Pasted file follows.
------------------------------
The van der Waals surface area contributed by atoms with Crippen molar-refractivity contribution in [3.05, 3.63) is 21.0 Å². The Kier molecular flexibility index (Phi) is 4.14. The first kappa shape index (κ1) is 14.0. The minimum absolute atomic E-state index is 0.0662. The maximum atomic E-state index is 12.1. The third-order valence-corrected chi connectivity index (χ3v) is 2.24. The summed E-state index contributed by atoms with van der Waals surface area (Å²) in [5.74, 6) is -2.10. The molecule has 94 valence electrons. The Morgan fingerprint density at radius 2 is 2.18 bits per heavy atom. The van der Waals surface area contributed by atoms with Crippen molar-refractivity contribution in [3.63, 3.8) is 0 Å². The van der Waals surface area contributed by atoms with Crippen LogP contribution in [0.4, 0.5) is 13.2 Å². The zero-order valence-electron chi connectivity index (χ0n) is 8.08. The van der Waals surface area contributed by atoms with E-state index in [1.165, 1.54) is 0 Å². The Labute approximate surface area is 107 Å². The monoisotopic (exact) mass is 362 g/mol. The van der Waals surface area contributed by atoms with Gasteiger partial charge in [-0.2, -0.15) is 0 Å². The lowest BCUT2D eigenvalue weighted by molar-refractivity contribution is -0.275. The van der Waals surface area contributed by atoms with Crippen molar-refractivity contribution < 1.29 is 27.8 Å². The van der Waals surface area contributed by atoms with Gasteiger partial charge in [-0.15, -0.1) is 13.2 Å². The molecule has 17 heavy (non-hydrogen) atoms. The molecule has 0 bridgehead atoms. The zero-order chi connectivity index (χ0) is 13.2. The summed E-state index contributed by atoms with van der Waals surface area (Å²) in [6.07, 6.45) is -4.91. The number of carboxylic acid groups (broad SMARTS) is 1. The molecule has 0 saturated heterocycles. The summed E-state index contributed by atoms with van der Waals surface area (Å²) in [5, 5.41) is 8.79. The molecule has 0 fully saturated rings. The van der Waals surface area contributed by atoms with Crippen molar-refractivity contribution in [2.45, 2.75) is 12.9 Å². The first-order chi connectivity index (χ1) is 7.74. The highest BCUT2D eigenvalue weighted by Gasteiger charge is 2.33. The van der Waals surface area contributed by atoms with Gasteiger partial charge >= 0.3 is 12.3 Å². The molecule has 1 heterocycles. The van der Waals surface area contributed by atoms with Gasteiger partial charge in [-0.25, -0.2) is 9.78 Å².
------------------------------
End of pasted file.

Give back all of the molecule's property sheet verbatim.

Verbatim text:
The van der Waals surface area contributed by atoms with Crippen molar-refractivity contribution in [3.05, 3.63) is 21.0 Å². The Kier molecular flexibility index (Phi) is 4.14. The first kappa shape index (κ1) is 14.0. The minimum absolute atomic E-state index is 0.0662. The maximum atomic E-state index is 12.1. The third-order valence-corrected chi connectivity index (χ3v) is 2.24. The summed E-state index contributed by atoms with van der Waals surface area (Å²) in [5.74, 6) is -2.10. The molecule has 94 valence electrons. The Morgan fingerprint density at radius 2 is 2.18 bits per heavy atom. The van der Waals surface area contributed by atoms with Crippen molar-refractivity contribution in [3.63, 3.8) is 0 Å². The van der Waals surface area contributed by atoms with Crippen LogP contribution in [0.4, 0.5) is 13.2 Å². The zero-order valence-electron chi connectivity index (χ0n) is 8.08. The van der Waals surface area contributed by atoms with E-state index in [1.165, 1.54) is 0 Å². The Labute approximate surface area is 107 Å². The monoisotopic (exact) mass is 362 g/mol. The van der Waals surface area contributed by atoms with Gasteiger partial charge in [-0.2, -0.15) is 0 Å². The lowest BCUT2D eigenvalue weighted by molar-refractivity contribution is -0.275. The van der Waals surface area contributed by atoms with Crippen molar-refractivity contribution < 1.29 is 27.8 Å². The van der Waals surface area contributed by atoms with Gasteiger partial charge in [-0.15, -0.1) is 13.2 Å². The molecule has 17 heavy (non-hydrogen) atoms. The molecule has 0 bridgehead atoms. The zero-order chi connectivity index (χ0) is 13.2. The summed E-state index contributed by atoms with van der Waals surface area (Å²) in [6.07, 6.45) is -4.91. The number of carboxylic acid groups (broad SMARTS) is 1. The molecule has 0 saturated heterocycles. The summed E-state index contributed by atoms with van der Waals surface area (Å²) in [5, 5.41) is 8.79. The molecule has 0 fully saturated rings. The van der Waals surface area contributed by atoms with Crippen molar-refractivity contribution in [2.45, 2.75) is 12.9 Å². The first-order chi connectivity index (χ1) is 7.74. The highest BCUT2D eigenvalue weighted by Gasteiger charge is 2.33. The van der Waals surface area contributed by atoms with Gasteiger partial charge >= 0.3 is 12.3 Å². The molecule has 1 heterocycles. The van der Waals surface area contributed by atoms with Gasteiger partial charge in [-0.25, -0.2) is 9.78 Å².